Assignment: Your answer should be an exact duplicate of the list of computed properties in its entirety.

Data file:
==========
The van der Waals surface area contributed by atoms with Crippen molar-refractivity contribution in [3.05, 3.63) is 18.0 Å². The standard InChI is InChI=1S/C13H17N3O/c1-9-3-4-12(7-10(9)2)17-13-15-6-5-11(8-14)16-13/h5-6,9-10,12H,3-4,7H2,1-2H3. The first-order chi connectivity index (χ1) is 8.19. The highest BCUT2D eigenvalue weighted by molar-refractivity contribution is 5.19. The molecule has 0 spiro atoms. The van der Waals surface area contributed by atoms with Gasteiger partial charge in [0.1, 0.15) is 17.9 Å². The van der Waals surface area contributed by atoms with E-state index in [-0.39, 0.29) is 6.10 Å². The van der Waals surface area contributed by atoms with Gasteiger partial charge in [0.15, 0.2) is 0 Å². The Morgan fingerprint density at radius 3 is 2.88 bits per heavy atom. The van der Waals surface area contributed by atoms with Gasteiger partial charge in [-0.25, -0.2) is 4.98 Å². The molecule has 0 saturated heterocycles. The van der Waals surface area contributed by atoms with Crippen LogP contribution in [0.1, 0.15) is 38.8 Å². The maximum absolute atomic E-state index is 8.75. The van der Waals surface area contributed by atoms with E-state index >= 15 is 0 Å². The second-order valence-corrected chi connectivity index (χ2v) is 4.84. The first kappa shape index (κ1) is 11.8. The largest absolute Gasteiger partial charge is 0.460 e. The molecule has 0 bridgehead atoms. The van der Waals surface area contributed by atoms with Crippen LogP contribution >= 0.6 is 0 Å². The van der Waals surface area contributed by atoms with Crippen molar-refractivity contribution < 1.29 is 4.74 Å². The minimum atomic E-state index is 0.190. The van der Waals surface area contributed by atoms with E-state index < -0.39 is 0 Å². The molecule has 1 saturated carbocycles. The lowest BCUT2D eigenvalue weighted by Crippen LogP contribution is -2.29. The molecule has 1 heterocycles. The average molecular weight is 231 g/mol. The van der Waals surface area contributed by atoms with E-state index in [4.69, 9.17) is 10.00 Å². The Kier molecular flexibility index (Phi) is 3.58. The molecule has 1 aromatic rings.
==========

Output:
The van der Waals surface area contributed by atoms with Crippen molar-refractivity contribution in [3.05, 3.63) is 18.0 Å². The standard InChI is InChI=1S/C13H17N3O/c1-9-3-4-12(7-10(9)2)17-13-15-6-5-11(8-14)16-13/h5-6,9-10,12H,3-4,7H2,1-2H3. The first-order chi connectivity index (χ1) is 8.19. The highest BCUT2D eigenvalue weighted by molar-refractivity contribution is 5.19. The molecule has 0 spiro atoms. The van der Waals surface area contributed by atoms with Gasteiger partial charge in [0.1, 0.15) is 17.9 Å². The van der Waals surface area contributed by atoms with E-state index in [-0.39, 0.29) is 6.10 Å². The van der Waals surface area contributed by atoms with Gasteiger partial charge in [0.15, 0.2) is 0 Å². The Morgan fingerprint density at radius 3 is 2.88 bits per heavy atom. The van der Waals surface area contributed by atoms with Gasteiger partial charge in [-0.25, -0.2) is 4.98 Å². The molecule has 0 saturated heterocycles. The van der Waals surface area contributed by atoms with Crippen LogP contribution in [0.1, 0.15) is 38.8 Å². The maximum absolute atomic E-state index is 8.75. The van der Waals surface area contributed by atoms with E-state index >= 15 is 0 Å². The second-order valence-corrected chi connectivity index (χ2v) is 4.84. The first kappa shape index (κ1) is 11.8. The largest absolute Gasteiger partial charge is 0.460 e. The molecule has 0 bridgehead atoms. The van der Waals surface area contributed by atoms with Crippen LogP contribution >= 0.6 is 0 Å². The van der Waals surface area contributed by atoms with Crippen molar-refractivity contribution < 1.29 is 4.74 Å². The minimum atomic E-state index is 0.190. The van der Waals surface area contributed by atoms with E-state index < -0.39 is 0 Å². The molecule has 1 saturated carbocycles. The lowest BCUT2D eigenvalue weighted by Crippen LogP contribution is -2.29. The molecule has 1 heterocycles. The average molecular weight is 231 g/mol. The van der Waals surface area contributed by atoms with E-state index in [4.69, 9.17) is 10.00 Å². The Kier molecular flexibility index (Phi) is 3.58. The molecule has 1 aromatic rings.